What upgrades should bitcoin core provide? Should the bitcoin core developers themselves decide? Should bitcoin industry have a word? What about users and miners?

In recent weeks a new organization called bitcoinclassic popped up. It's an attempt to let the bitcoin community vote on issues, and then let the development team work in the direction of the voting process. It's important to understand that it's not a simple majority vote, but you need majority for each group in the bitcoin community. The groups consist of users, developers, merchants, exchanges and miners.

I think it's unwise for bitcoin core developers to alienate against the "economic majority," because if you do, then ultimately dissatisfaction will result in a hard fork both in terms of the client software as well as the development team.

It remains to be seen whether the bitcoinclassic attempt will be successful, but I'm sure that if current bitcoin core development team doesn't listen to what "everybody else wants," then sooner or later a successful break with bitcoin core will happen. The RBF (replace-by-fee) is such a controversy. It's clear that a very small number of people is actually happy with the RBF feature.

Dissecting the Argument "Hard forks open the door..."

Some say that hard forks are dangerous for political reasons; it shows that bitcoin protocol can be changed and it's then just a question of time when KYC/AML and/or the 21M cap on coins will be raised. That's just garbage talk. There's no way that no hard forking now will mean that hard forking will never happen. Nothing stops you from doing a hard fork. It's designed in the bitcoin protocol. If there's economic majority among the players, i.e. bitcoin exchanges, merchants, users and miners, then a hard fork will happen whether you like it or not. It's also important to know that you need substantial support in each group for a hard fork to be successful. That's precisely the intent with bitcoinclassic, to track that majority for each group before providing the opportunity to fork.

A raise of the 21M cap will never happen, because it's bad for all participants in the bitcoin community. Imagine we'd raise the limit to 42M by doubling the current rewards. Instantly, the fiat price of bitcoin would drop to half its price if not more. This would mean that all current bitcoin savers would take a loss which presumably include miners. Furthermore, miners won't get any net gains for newly minted coins, because the purchasing power is exactly the same or most likely worse (because loss of confidence.) So you see, don't worry about that 21M cap. It will always be there forever because the economic majority wants it.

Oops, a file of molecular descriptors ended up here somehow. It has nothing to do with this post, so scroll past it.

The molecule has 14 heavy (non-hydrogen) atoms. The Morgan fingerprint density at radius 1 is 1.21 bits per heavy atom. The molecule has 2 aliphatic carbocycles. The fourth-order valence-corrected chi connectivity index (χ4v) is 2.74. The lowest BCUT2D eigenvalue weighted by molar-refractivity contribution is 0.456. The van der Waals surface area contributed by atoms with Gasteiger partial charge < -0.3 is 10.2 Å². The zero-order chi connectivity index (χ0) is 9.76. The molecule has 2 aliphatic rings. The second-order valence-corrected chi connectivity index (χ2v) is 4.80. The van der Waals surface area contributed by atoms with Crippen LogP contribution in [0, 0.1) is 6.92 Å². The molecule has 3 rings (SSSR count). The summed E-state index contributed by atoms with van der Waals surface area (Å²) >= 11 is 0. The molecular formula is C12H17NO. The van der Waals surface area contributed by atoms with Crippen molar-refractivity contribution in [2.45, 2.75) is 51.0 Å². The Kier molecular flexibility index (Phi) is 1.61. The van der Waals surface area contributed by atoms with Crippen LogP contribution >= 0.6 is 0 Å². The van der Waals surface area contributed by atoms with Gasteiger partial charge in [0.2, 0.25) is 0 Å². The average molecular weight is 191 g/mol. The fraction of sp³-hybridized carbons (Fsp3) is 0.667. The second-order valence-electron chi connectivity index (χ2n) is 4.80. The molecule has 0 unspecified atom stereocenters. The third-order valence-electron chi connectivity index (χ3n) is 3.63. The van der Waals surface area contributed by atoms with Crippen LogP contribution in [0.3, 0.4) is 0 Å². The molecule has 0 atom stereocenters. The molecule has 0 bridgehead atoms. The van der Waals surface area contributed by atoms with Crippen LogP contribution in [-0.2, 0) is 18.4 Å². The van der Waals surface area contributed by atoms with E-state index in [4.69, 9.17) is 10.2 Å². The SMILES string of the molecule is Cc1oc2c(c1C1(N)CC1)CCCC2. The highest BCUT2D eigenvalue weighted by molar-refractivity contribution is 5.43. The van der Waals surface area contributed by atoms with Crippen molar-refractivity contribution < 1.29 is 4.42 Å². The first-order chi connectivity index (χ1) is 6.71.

I understand both camps.

In the soft fork approach, you would view main chain as "layer gold" and then the parallel chain as "layer silver." If silver defaults, then gold is still here. That's very reasonable.

In the hard fork approach, we'll avoid hitting the limit which will happen pretty soon. Changing the limit to 2 MB now is also reasonable to keep the network from not choking.

More importantly I view the bitcoinclassic concept with the voting process as a more important feature. Bitcoin core should not alienate themselves with the bitcoin community. If not, then bitcoin core will be ignored by the rest of community.

No camp wants to deliberate make the bitcoin network default. We've a conflict among developers which happens in most companies. Either a compromise will happen, or the economic majority will decide. Don't get me wrong. I support both camps. It doesn't matter whether the soft fork or the hard fork camp wins. Bitcoin will end up pretty good either way.

This is not the Apollo 11 moment landing on moon ( There'll always be one chain with most power (economic and proof-of-work) behind it. That chain will be called bitcoin. And bitcoin will never die.



More technical details: Yes, I'm aware of the mega transaction:

and the problems it brings. The validation process of this transaction takes a long time because the way the transaction is organized and how the bitcoin core client is implemented. In bitcoinclassic I'd suggest that the hard fork to 2 MB should also include a limit on the number of inputs and outputs a transaction can have (so it cannot exceed what's happening for 1 MB.) Then we should optimize the code. More information here: